The first track is a composition by Woody entitled Zoltan and features a march theme by the Hungarian composer Zoltan Kodaly which utilises the pentatonic scale. The second theme is also composed entirely out of pentatonic scales. Woody uses the pentatonic of the II over a I chord, creating a lydian sound. The other compositions by Woody are The Moontrane, a tribute to John Coltrane, and Beyond All Limits, an incredibly fast swing number. Both are difficult tunes to play with lots of complicated chord changes and reflect the ambition of the young trumpet player. Woody’s best solo on the album, however, comes on the Joe Henderson tune If. This is a blues in F (concert), and the medium tempo and familiar structure means that Woody is free to explore his new method of using pentatonic scales to play ‘outside’ the standard chord changes. Woody’s sound on this album is still very similar to Freddie Hubbard, but he has now moved into new harmonic realms unexplored by the older trumpet player.
Rosewood is the first Woody Shaw album I ever heard and it is a fantastic record, fully deserving the award of Best Jazz Album of 1978 in the Down Beat reader’s poll. The album is built around the quintet of Woody Shaw (tpt), Joe Henderson or Carter Jefferson (tnr), Onaje Allan Gumbs (pno), Clint Houston (bs) and Victor Lewis (dr) – however, on most tracks these musicians are augmented by a “concert ensemble” including flutes, saxes, trombone, percussion and harp.
Woody composed most of the tunes, with the sidemen Victor Lewis, Onaje Alan Gumbs and Clint Houston submitting a tune each. Most of the tunes on the album are up-tempo with a latin or samba feel to them, and the pulsating, energetic latin grooves provide the perfect canvas for Woody to showcase his masterful use of pentatonic scales to alternate between “inside” and “outside” playing. This is the case both on tunes with fast moving chord sequences, such as Rosewood, and on more modal tunes such as The Legend of the Cheops and Isabel, the Liberator. Rahsaan’s Run is the most straight-ahead number on the album, an extremely fast blues based on sus chords in the manner of Miles Davis’s Eighty One. Another Davis influence is evident on the introduction to Sunflowers which sounds incredibly similar to the introduction to In A Silent Way, the second tune on Miles’s 1969 album of the same name.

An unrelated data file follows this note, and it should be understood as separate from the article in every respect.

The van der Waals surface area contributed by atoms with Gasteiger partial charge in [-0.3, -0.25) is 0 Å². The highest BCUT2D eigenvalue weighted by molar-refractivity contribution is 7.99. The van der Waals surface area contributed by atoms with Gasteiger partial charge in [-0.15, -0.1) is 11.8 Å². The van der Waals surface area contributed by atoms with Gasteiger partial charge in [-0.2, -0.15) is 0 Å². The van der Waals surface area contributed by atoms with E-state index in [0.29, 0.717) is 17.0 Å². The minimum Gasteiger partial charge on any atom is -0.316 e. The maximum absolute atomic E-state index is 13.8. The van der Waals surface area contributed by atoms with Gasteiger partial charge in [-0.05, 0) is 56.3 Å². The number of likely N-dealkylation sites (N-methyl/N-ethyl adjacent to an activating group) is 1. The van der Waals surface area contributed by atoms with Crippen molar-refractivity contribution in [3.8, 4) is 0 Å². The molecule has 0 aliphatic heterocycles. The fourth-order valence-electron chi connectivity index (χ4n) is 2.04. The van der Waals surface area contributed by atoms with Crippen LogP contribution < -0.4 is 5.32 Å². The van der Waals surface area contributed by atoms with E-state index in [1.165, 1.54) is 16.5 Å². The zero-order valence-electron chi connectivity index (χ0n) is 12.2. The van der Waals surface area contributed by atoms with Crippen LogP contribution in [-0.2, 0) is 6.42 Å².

Woody is in incredible form on this recording, and there is much I can learn from his playing. His time and articulation are impeccable, even though most of the tunes are played at seriously fast tempos. His explorations of “outside” harmony are measured and confident, and his resolutions are often exquisite. This is definitely a record made by a musician at the top of his game. I have transcribed Woody’s solo from Rosewood and will hopefully post it on this blog soon complete with analysis. Then I will move on to transcribing some of the other solos as there is much for me to learn from this album.